We’ve been in Honolulu for just of 48 hours, now, and we’re off to the airport shortly to move on to our next stop. I’m glad we ended up having this particular leg: Honolulu has been fascinating.
We had originally intended to be up early on our first morning, working on the basis that we went to bed super early the night before. That… did not end up happening. Instead, we slept for nearly thirteen hours and didn’t wake up until 9:30. That, plus our attempt to find somewhere decent for breakfast, meant we didn’t get on our way to Pearl Harbor until about midday. Moreover, we caught a city bus rather than a shuttle, and that took well over an hour. End result: we had a lot less time than we’d intended. No matter. I have to say the city bus was actually worthwhile in that we saw quite a bit more of Honolulu than we would have otherwise.
Once we got there, for Rohan, the biggest thing was the Bowfin – a submarine. An look, even I found that reasonably cool. We debated after that over whether to do the memorial, or to look at some of the other museum type stuff. As it turned out, we were just in time to hop in to the 20 minute Pearl Harbor film and from that into the boat road to the memorial, despite not having picked up tickets before they ran out. I was last there 11 years ago, and remembered it as being worthwhile; my recollections were pretty much spot on. It’s a really classy, well done memorial – striking, and not overdone. Even the film they show is (mostly) understated.
It’s eerie, though, watching the oil rise from to the surface and glisten in the sun. Seventy years on and it is still leaking out at a rate of 1-2 gallons a day. There are thousands and thousands of gallons left, but there’s no way to now whether all of it will leak out – it could stop tomorrow. Or in years and years. I also really like that survivors are having their ashes placed inside the wreck, allowing them to rejoin their former shipmates all these years later. There are 13 still left; the youngest is 86.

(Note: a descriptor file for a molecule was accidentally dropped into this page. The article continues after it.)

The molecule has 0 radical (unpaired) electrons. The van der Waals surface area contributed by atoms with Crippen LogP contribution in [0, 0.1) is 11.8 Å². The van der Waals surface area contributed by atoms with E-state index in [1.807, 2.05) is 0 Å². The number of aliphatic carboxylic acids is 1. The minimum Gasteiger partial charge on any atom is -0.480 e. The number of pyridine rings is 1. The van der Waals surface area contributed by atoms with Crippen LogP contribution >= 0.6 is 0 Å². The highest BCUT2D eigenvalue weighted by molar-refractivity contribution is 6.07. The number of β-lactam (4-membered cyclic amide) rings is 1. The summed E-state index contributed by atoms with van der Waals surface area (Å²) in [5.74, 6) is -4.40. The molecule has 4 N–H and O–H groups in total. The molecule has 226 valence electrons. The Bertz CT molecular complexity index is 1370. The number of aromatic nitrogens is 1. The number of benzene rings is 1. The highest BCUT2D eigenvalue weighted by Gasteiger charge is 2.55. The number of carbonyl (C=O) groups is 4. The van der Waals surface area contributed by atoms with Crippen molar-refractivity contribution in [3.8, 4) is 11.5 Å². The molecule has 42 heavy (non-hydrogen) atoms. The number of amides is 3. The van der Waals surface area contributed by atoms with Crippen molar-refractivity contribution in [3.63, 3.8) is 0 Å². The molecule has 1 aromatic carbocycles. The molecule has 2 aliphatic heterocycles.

I went for a swim when we got back to the hotel (it was lovely), before we headed out for dinner. On the first night, we went to The Cheesecake Factory, which was a weird experience for me. We don’t really have family chain restaurants like that in Australia, so I haven’t really been to any in 15 odd years. They haven’t changed much, which made it feel even more familiar, even if I don’t think we ever went to that particular chain. As expected, the food was ok but nothing special, and the portions were enormous. Big enough, in the end, that we could not fit in any cheesecake. After Pearl Harbor, we found a little Italian place, which was lovely.
In both cases, the service was far above what we’d get in an Australian restaurant. We don’t have the tipping culture, which means there is no particular reason for servers to go above and beyond; As a result, water glasses don’t get refilled and no one tends to check up on you. I still find it horrifying that people don’t just get paid a proper wage to begin with, but I can see benefits with the system too. At the Italian restaurant, a woman at the table across from us basically threw a tantrum after her meal was accidentally missed in a group order. The staff did their very best to get it out as soon as possible, but even once she had it she bitched about it and refused to eat. I do understand being annoyed, but that just felt excessive, particularly when the staff promised it would be free. Meanwhile, when my cheesecake took a long time to come out, Rohan’s scotch was also removed from our bill; we were pretty pleased with that. In short: we’re getting used to tipping. I think.
This morning, we made sure to wake up earlier – in time for me to have a swim again. Our big plan was to try and climb Diamond Head, but that proved a little over ambitious. We satisfied ourselves with walking around the head towards the beach, which proved to be more than enough. It was stunningly beautiful, though, and a lovely change from how built up and commercial Waikiki itself is. By the time we made it back, though, we were exhausted… and more drinks were required. I haven’t actually had a glass of wine yet – just cocktails. Lots of cocktails. I approve.
We’re now sitting in the bar at Honolulu airport, about to head across to the Big Island. TSA proved to be much more helpful than the actual airline staff; so far so good.
Next up: Louise tries not to kill us both by driving on the wrong side of the road. And tomorrow? Volcano!
(PS: Louise did not drive on the wrong side of the road. Only the wrong side given what she’s used to. No one died. More later.)